Editorial: July 2003

By Ellen Pearlman  |  Posted 07-01-2003 Print Email
Editorial: Adaptive. Flexible. Responsive. Quick. The list of attributes characterizing what's become known as "the real-time enterprise" just grows and grows—as does the sense of confusion about how to achieve it and what it all means.

Adaptive. Flexible. Responsive. Quick. The list of attributes characterizing what's become known as "the real-time enterprise" just grows and grows—as does the sense of confusion about how to achieve it and what it all means. The goal is a laudable—if fuzzy—one: to speed up the ability of companies to respond to changes in their business environments, everything from orchestrating the introduction of a new product in response to a competitive threat to accounting for the transfer of $20 from one bank account to another. What's really at stake is the ability to get the right information to the right people and places as fast as it's needed. That's why what we do is called information technology, and that's why becoming an adaptive enterprise—which Stephan Haeckel describes in this issue's Whiteboard as depending on four key steps, sense, interpret, decide, act—is so heavily dependent on IT. None of it happens without moving information around effectively and efficiently.

Consider Amerada Hess' use of Linux clusters. Stuck with a three-year average cost of $12.19 per barrel to find and develop oil, the worst in its industry, Hess needed to find a way to cut costs and get better and faster at finding new oil reserves. By replacing its old supercomputer with Linux clusters, Hess has been able to muster the numbers-crunching power it needs to analyze more geographic data, in more ways and across larger areas beneath the ocean—at a fraction of the cost. The result: an information gusher that Hess hopes will improve its standing with investors and at the same time cut the costs of finding oil.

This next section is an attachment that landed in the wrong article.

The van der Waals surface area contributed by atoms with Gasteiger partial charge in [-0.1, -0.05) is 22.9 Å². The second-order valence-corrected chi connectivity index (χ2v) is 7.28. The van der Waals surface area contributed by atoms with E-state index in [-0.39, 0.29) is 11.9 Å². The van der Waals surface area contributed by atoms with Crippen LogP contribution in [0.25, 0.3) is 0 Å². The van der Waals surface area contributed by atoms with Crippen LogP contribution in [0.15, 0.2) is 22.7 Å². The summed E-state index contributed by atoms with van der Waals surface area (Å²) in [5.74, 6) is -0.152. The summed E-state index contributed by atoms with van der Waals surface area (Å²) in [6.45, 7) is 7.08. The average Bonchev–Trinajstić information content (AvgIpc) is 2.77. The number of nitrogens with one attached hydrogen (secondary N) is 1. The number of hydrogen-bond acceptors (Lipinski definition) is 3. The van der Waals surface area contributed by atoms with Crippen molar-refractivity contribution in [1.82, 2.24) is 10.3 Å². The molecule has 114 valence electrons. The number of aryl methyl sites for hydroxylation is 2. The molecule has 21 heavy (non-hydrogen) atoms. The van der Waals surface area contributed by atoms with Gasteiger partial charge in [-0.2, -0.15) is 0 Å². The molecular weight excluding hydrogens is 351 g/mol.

Getting better information to the right people is also the goal of the new cross-selling. But it's not simply a matter of technology, says Contributing Editor Jeffrey Rothfeder. A decade of intensive business change and mergers and acquisitions activity has left many companies with a multitude of poorly integrated business units, without the IT or the business processes to work together successfully. Much of the technology and information needed to build profitable cross-selling programs, detailed data on customer behavior and preferences, and sophisticated CRM and sales-automation systems, is available. What's needed now is a commitment to a strategy dedicated to the pursuit of profitability, in every sales channel.

This month's research makes clear that CIOs feel strongly that they face a fast-changing world, and that they understand how important it is to be responsive—to markets, to customers, to information generally. Communication with the business side is key to that responsiveness. And communication is all about sharing information.



 

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